Don’ts: Don’t assume that flax eggs are always going to be able to replace regular eggs! I know they are great for some recipes, but not all of them. If you are trying to convert a non-vegan recipe to vegan, I wouldn’t use them in, say crepes, or something that is designed to be very eggy. Past using them to sub for more than 2 eggs, things get a little wonky and don’t work out quite right. I have never subbed in flax eggs for more than 2 eggs, but I would be interested in hearing if anyone else has. Also, don’t forget to measure! I just eyeballed the measurements a few times for recipes and things just don’t turn out correctly. If you are going to make a flax egg, just make it right.
That about covers it! I’ve only been using flax eggs since I’ve been doing vegan baking (3 ish years), so if anyone else has any tips or tricks I would love to hear them! Also, totally not sponsored, but I am currently using and love Bob’s Red Mill ground flax seed meal for baking and making a good flax egg. I’ve also found huge bags of ground, good quality flax seed meal at TJ Maxx, which sounds odd, but they are an amazing value. Go figure!
Did I cover anything? Let me know if you have any other questions or want to know anything else about flax eggs. They sound so weird, but were really a game changer for me when I started veganizing recipes.
Tip: Store your ground flax seed in the freezer to prevent it from going rancid!
If you are looking to do some vegan baking of your own with flax seed eggs, I’ve included a few recipes below that I’ve used them in successfully. Happy baking!
Recipes using flax eggs:
Brown Sugar Almond Streusel Bread
4 Ingredient Peanut Butter Chocolate Chunk Cookies
Banana Chocolate Chip Snack Cake
This post will either amaze you or freak you out, kind of depends on how you feel about chickpea meringue! I personally heard about it and thought it sounded crazy (if you don’t know about this aquafaba/chickpea meringue deal, read more about it), but it’s actually really stinking amazing that juice from a can of chickpeas can be turned into a dreamy, creamy versatile vegan meringue. I held off on trying it for such a long time, partly because my inner desire for real vegan baking just couldn’t fathom that bean juice (<–promise I won’t ever use that phrase again) could be whipped into clouds of pillowy marshmallow fluff like clouds. But, a couple of weekends ago I decided to go for it and I’m pretty much hooked. Let’s look deeper into this vegan meringue and figure out how we can use it, shall we?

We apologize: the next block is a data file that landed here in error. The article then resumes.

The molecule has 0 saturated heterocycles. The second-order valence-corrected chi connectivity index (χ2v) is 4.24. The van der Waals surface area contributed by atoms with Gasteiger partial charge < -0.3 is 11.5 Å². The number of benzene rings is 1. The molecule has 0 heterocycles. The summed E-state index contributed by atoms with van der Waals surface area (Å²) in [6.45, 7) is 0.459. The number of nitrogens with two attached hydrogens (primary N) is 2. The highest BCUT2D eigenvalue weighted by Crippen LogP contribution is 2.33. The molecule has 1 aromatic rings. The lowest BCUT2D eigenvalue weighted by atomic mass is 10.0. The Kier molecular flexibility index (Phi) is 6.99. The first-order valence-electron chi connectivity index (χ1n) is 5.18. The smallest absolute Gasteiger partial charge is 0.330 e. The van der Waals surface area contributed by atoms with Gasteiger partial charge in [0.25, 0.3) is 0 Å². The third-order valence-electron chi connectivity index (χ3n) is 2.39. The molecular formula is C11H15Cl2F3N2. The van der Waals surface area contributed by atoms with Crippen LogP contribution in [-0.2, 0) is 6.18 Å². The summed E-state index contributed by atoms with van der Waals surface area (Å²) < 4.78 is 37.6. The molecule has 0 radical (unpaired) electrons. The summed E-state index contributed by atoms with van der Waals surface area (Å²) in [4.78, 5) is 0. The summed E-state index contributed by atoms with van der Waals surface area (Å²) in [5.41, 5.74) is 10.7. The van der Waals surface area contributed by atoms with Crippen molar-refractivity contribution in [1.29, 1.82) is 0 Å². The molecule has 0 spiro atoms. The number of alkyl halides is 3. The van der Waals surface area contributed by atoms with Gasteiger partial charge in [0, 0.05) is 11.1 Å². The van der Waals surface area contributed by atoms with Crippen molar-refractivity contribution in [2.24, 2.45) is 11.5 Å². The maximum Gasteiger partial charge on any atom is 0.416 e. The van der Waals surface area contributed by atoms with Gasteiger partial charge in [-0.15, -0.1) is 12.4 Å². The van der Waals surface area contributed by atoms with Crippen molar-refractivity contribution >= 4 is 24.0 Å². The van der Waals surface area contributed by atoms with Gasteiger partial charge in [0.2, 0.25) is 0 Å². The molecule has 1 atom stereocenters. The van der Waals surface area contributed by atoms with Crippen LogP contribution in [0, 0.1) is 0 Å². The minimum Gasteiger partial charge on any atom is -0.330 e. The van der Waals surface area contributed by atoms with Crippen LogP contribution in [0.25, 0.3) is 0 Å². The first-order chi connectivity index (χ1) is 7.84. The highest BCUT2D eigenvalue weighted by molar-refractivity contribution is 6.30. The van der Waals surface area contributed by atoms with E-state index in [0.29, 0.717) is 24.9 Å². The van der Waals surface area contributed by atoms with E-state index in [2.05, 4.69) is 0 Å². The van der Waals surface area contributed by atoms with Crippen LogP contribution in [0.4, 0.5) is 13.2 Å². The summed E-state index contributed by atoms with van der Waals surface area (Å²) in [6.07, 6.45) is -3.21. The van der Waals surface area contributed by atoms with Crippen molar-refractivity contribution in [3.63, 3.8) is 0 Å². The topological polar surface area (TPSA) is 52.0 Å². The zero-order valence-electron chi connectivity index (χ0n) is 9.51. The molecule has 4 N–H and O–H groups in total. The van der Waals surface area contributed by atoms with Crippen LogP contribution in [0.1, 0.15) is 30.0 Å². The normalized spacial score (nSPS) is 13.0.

Honestly, I don’t know who figured out that whipping up chickpea juice would result in the easiest vegan meringue around, but I’m so glad they did. For a long time, I missed baking a few of my favorite pre-vegan fancy desserts, mainly anything that involved whipped egg whites or needed fluffy marshmallows folded in. I never thought I would be able to replicate high rising souffles, perfect macaroons, or even make easy homemade marshmallows vegan (attempting all of the above now that I know the wonders of this stuff, so stay tuned!). So, I was extremely pleased when I saw firsthand how easy it is to make vegan meringue and how many ways I thought up to use it right away. Basically, you take the juice from a can of chickpeas, add in some xantham gum or guar gum, vanilla and powdered sugar. After it’s whipped for a while in stand mixer, voila! Light, fluffy peaks of vegan meringue goodness are ready to be used. If you want to make it a bit less solid, like I did, add in a half cup of maple syrup and it becomes super easy to use as more of a spread, rather than stiff vegan meringue. The nice part about this meringue is that it keeps for quite some time and is super easy to whip back up if it starts to fall while it’s being stored in the fridge.
Is this creeping your out? It shouldn’t! I honestly thought it was going to be WAY harder to make chickpea meringue than it really was, but it’s all about keeping an eye on it and having faith that it will turn out. You might not want to tell non-vegans that you made it from chickpea juice (I certainly didn’t tell my fiance because he would be all WHAT and never go near it), but really, they don’t need to know if they are just going to be creeped out. Tell me, have you tried chickpea meringue and what have you made?! I have a million and one ideas running through my head and constantly being scribbled in my notebook to use it in, so I’m already dreaming up a whole month’s worth of recipes. I would love any tips, tricks or questions you might have about it!
p.s. No, it doesn’t taste like beans, promise.
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Vegan meringue made from chickpea brine is fast, easy, and still fairly healthy! Sweetened with powered sugar and whipped up in less than 15 minutes.
- 1 cup chickpea brine (1 can’s worth)
- 1 1/2 teaspoons xantham gum
- 1 teaspoon lemon juice
- 1 1/4 cups powered sugar
- 1 teaspoon vanilla extract